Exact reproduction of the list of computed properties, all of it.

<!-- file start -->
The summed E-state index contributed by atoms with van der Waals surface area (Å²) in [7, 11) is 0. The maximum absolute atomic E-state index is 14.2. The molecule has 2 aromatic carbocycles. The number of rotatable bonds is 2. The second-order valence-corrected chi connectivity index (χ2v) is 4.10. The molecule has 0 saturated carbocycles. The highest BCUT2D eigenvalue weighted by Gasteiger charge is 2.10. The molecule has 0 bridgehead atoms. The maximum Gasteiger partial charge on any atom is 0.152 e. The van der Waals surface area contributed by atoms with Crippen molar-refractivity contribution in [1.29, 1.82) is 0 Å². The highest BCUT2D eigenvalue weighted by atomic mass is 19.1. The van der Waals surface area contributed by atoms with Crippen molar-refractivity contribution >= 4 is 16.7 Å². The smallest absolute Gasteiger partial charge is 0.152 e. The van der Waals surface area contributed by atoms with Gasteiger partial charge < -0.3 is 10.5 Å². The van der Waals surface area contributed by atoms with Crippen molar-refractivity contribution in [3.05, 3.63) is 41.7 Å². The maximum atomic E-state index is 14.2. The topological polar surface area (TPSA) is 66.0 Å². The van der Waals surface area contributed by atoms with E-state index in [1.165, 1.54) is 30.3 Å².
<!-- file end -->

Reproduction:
The summed E-state index contributed by atoms with van der Waals surface area (Å²) in [7, 11) is 0. The maximum absolute atomic E-state index is 14.2. The molecule has 2 aromatic carbocycles. The number of rotatable bonds is 2. The second-order valence-corrected chi connectivity index (χ2v) is 4.10. The molecule has 0 saturated carbocycles. The highest BCUT2D eigenvalue weighted by Gasteiger charge is 2.10. The molecule has 0 bridgehead atoms. The maximum Gasteiger partial charge on any atom is 0.152 e. The van der Waals surface area contributed by atoms with Crippen molar-refractivity contribution in [1.29, 1.82) is 0 Å². The highest BCUT2D eigenvalue weighted by atomic mass is 19.1. The van der Waals surface area contributed by atoms with Crippen molar-refractivity contribution >= 4 is 16.7 Å². The smallest absolute Gasteiger partial charge is 0.152 e. The van der Waals surface area contributed by atoms with Gasteiger partial charge < -0.3 is 10.5 Å². The van der Waals surface area contributed by atoms with Crippen molar-refractivity contribution in [3.05, 3.63) is 41.7 Å². The maximum atomic E-state index is 14.2. The topological polar surface area (TPSA) is 66.0 Å². The van der Waals surface area contributed by atoms with E-state index in [1.165, 1.54) is 30.3 Å².